Do Americans Understand Taiwan?

Americans understand Hong Kong, but do they understand Taiwan? (Image: Secret China)
Americans understand Hong Kong, but do they understand Taiwan? (Image: Secret China)

Li Zhuming, the former Hong Kong Democratic Party Chairman, and Chenfang Anson, the former Chief Secretary, visited the United States and were received by ranking government officials. Meanwhile, Taiwanese students protesting the “cross-strait trade and services agreement” surprised the Taiwanese government.

If Lin Feifan, the student leader of the Taiwanese Sunflower Student Movement (太陽花學運), came to the U.S., would he receive the same hospitality and support? Two student representatives were invited to Washington by the Formosan Association for Public Affairs (FAPA), and spoke at a press conference held in offices used by the National Democratic Party. The students, Wei and Huang, met with members of the U.S. Congress, think tank officials, and members of the U.S.-Taiwan community.

City of Hong Kong (Barbara Willi/Flickr)

The city of Hong Kong. (Image: Barbara Willi via flickr / CC BY 2.0 )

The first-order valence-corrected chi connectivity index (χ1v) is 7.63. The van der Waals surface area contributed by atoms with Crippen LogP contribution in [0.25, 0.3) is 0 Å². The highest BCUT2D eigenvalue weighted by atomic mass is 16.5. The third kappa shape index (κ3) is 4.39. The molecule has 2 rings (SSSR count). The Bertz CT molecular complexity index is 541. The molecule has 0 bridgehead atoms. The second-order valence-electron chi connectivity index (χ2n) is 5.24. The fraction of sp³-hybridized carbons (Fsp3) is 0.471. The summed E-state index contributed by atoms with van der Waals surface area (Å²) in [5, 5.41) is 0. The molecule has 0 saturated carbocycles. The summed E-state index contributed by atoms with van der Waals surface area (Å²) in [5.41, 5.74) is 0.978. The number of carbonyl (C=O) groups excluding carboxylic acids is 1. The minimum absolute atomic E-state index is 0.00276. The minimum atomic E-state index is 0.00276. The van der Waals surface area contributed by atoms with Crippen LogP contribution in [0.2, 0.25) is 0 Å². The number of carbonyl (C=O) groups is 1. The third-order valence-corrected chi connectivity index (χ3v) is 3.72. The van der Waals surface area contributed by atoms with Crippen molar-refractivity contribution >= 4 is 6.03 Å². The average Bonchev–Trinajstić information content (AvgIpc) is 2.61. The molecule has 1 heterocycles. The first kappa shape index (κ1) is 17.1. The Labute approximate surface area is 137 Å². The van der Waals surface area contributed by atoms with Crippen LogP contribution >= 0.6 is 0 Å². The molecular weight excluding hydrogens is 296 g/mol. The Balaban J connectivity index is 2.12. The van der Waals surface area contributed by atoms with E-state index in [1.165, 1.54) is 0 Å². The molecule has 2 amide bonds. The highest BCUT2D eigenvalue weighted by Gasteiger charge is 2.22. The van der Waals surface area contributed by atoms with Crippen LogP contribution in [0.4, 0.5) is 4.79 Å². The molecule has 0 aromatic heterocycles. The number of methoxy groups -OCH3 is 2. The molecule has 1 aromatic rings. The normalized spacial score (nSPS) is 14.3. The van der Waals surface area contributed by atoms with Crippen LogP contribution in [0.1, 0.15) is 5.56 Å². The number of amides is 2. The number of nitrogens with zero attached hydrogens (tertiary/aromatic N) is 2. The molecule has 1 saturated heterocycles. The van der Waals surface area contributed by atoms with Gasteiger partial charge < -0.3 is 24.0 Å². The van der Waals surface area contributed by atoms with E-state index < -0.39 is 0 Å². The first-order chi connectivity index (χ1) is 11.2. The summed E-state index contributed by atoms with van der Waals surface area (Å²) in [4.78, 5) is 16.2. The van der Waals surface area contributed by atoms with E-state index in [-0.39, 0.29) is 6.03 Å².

Americans understand Hong Kong, but do they understand Taiwan?

Both Li and Chen are ordinary citizens, and they came to the U.S. because they represent the Democratic Party. Not only were they invited to make a speech in a high-level political forum, but they were also received by then Vice President Joe Biden.

Biden understands Hong Kong’s one country, two systems under China. He extended support to the Hong Kong people’s democratic aspirations. At the time, Hong Kong’s democrats were greatly encouraged.

In fact, Hong Kong democrats who fought for their election rights were similar to Taiwanese students who occupied the Taiwan Legislative building, and who stood against the controversial China trade agreement pushed through by then President Ma Ying-jeou. Students in Hong Kong and Taiwan both fought against the Chinese Communist Party’s (CCP) control.

Taiwanese protesters on the streets of the Taiwan capital Taipei. (Image: Secret China)

Taiwanese protesters on the streets of the Taiwan capital Taipei. (Image: Secret China)

Taiwan and China signed a “cross-strait economic cooperation framework agreement” (ECFA) that is more than adequate for both sides. However, Ma insisted on having the cross-strait economic and services agreement include up to 80 different industries, such as banking, publishing, and hospitals to small mom-and pop shops like barbers and markets, in direct competition with local businesses in Taiwan.

When Taiwanese students vacated their 24-day occupation of the Legislature building, both supporters and opponents were cheering. The result of their protests raised concern about the trade accord, which was forced to the legislative floor without proper due process. The new Democratic Progressive Party  government has yet to obtain ratification on a bill supervising cross-strait talks and agreements.

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